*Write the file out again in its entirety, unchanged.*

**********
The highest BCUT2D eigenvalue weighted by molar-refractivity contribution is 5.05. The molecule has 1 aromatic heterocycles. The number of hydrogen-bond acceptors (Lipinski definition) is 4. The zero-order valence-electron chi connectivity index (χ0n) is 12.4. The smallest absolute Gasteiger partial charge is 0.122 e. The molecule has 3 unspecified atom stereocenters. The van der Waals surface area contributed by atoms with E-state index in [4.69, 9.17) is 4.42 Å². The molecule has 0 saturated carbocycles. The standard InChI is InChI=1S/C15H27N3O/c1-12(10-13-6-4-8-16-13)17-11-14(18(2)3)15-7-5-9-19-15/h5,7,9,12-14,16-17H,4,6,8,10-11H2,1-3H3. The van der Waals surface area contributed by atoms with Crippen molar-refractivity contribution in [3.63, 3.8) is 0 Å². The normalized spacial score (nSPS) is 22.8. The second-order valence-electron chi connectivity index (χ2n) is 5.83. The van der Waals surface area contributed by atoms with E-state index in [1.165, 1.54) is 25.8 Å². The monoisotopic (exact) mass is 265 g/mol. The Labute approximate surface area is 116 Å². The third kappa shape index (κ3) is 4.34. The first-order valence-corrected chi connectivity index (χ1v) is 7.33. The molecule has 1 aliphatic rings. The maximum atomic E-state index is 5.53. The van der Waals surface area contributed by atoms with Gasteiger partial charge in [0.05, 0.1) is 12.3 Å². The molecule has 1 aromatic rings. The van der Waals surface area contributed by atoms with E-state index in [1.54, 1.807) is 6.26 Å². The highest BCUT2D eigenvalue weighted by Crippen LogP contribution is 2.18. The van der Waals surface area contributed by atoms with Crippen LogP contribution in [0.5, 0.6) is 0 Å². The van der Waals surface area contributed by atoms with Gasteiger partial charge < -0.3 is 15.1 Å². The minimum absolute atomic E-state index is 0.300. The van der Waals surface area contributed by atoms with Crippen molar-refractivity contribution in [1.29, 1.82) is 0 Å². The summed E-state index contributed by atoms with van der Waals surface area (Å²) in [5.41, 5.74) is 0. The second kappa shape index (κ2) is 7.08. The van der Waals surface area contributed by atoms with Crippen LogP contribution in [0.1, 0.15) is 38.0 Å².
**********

The highest BCUT2D eigenvalue weighted by molar-refractivity contribution is 5.05. The molecule has 1 aromatic heterocycles. The number of hydrogen-bond acceptors (Lipinski definition) is 4. The zero-order valence-electron chi connectivity index (χ0n) is 12.4. The smallest absolute Gasteiger partial charge is 0.122 e. The molecule has 3 unspecified atom stereocenters. The van der Waals surface area contributed by atoms with E-state index in [4.69, 9.17) is 4.42 Å². The molecule has 0 saturated carbocycles. The standard InChI is InChI=1S/C15H27N3O/c1-12(10-13-6-4-8-16-13)17-11-14(18(2)3)15-7-5-9-19-15/h5,7,9,12-14,16-17H,4,6,8,10-11H2,1-3H3. The van der Waals surface area contributed by atoms with Crippen molar-refractivity contribution in [3.63, 3.8) is 0 Å². The normalized spacial score (nSPS) is 22.8. The second-order valence-electron chi connectivity index (χ2n) is 5.83. The van der Waals surface area contributed by atoms with E-state index in [1.165, 1.54) is 25.8 Å². The monoisotopic (exact) mass is 265 g/mol. The Labute approximate surface area is 116 Å². The third kappa shape index (κ3) is 4.34. The first-order valence-corrected chi connectivity index (χ1v) is 7.33. The molecule has 1 aliphatic rings. The maximum atomic E-state index is 5.53. The van der Waals surface area contributed by atoms with Gasteiger partial charge in [0.05, 0.1) is 12.3 Å². The molecule has 1 aromatic rings. The van der Waals surface area contributed by atoms with E-state index in [1.54, 1.807) is 6.26 Å². The highest BCUT2D eigenvalue weighted by Crippen LogP contribution is 2.18. The van der Waals surface area contributed by atoms with Crippen LogP contribution in [0.5, 0.6) is 0 Å². The van der Waals surface area contributed by atoms with Gasteiger partial charge < -0.3 is 15.1 Å². The minimum absolute atomic E-state index is 0.300. The van der Waals surface area contributed by atoms with Crippen molar-refractivity contribution in [1.29, 1.82) is 0 Å². The summed E-state index contributed by atoms with van der Waals surface area (Å²) in [5.41, 5.74) is 0. The second kappa shape index (κ2) is 7.08. The van der Waals surface area contributed by atoms with Crippen LogP contribution in [0.1, 0.15) is 38.0 Å².